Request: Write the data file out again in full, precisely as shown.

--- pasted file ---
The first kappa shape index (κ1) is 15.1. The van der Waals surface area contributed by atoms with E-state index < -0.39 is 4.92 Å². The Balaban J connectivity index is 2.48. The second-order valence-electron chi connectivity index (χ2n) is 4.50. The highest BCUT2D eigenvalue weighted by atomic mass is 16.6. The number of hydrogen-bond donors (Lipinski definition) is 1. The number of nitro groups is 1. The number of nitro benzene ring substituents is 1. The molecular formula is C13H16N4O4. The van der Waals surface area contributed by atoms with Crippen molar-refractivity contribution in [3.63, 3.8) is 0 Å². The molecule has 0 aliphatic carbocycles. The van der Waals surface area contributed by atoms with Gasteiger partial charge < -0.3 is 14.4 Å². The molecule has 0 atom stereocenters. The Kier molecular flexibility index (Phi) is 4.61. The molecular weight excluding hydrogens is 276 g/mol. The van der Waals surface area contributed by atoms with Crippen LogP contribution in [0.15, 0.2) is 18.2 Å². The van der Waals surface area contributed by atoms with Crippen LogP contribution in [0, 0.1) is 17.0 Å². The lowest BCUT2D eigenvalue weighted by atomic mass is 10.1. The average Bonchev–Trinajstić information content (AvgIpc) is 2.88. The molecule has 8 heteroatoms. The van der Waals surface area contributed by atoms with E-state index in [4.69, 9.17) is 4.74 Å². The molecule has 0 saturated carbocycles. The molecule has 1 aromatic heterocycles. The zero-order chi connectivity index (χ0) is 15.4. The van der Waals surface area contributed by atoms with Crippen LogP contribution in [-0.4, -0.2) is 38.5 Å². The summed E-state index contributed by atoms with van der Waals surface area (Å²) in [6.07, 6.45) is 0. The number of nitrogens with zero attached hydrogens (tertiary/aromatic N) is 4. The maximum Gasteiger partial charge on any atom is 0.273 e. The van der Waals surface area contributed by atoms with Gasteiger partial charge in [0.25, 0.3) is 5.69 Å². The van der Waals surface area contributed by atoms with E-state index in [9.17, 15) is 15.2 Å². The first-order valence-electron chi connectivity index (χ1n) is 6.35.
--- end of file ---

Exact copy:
The first kappa shape index (κ1) is 15.1. The van der Waals surface area contributed by atoms with E-state index < -0.39 is 4.92 Å². The Balaban J connectivity index is 2.48. The second-order valence-electron chi connectivity index (χ2n) is 4.50. The highest BCUT2D eigenvalue weighted by atomic mass is 16.6. The number of hydrogen-bond donors (Lipinski definition) is 1. The number of nitro groups is 1. The number of nitro benzene ring substituents is 1. The molecular formula is C13H16N4O4. The van der Waals surface area contributed by atoms with Crippen molar-refractivity contribution in [3.63, 3.8) is 0 Å². The molecule has 0 aliphatic carbocycles. The van der Waals surface area contributed by atoms with Gasteiger partial charge < -0.3 is 14.4 Å². The molecule has 0 atom stereocenters. The Kier molecular flexibility index (Phi) is 4.61. The molecular weight excluding hydrogens is 276 g/mol. The van der Waals surface area contributed by atoms with Crippen LogP contribution in [0.15, 0.2) is 18.2 Å². The van der Waals surface area contributed by atoms with Crippen LogP contribution in [0, 0.1) is 17.0 Å². The lowest BCUT2D eigenvalue weighted by atomic mass is 10.1. The average Bonchev–Trinajstić information content (AvgIpc) is 2.88. The molecule has 8 heteroatoms. The van der Waals surface area contributed by atoms with E-state index in [4.69, 9.17) is 4.74 Å². The molecule has 0 saturated carbocycles. The molecule has 1 aromatic heterocycles. The zero-order chi connectivity index (χ0) is 15.4. The van der Waals surface area contributed by atoms with Crippen LogP contribution in [-0.4, -0.2) is 38.5 Å². The summed E-state index contributed by atoms with van der Waals surface area (Å²) in [6.07, 6.45) is 0. The number of nitrogens with zero attached hydrogens (tertiary/aromatic N) is 4. The maximum Gasteiger partial charge on any atom is 0.273 e. The van der Waals surface area contributed by atoms with Gasteiger partial charge in [0.25, 0.3) is 5.69 Å². The van der Waals surface area contributed by atoms with E-state index in [9.17, 15) is 15.2 Å². The first-order valence-electron chi connectivity index (χ1n) is 6.35.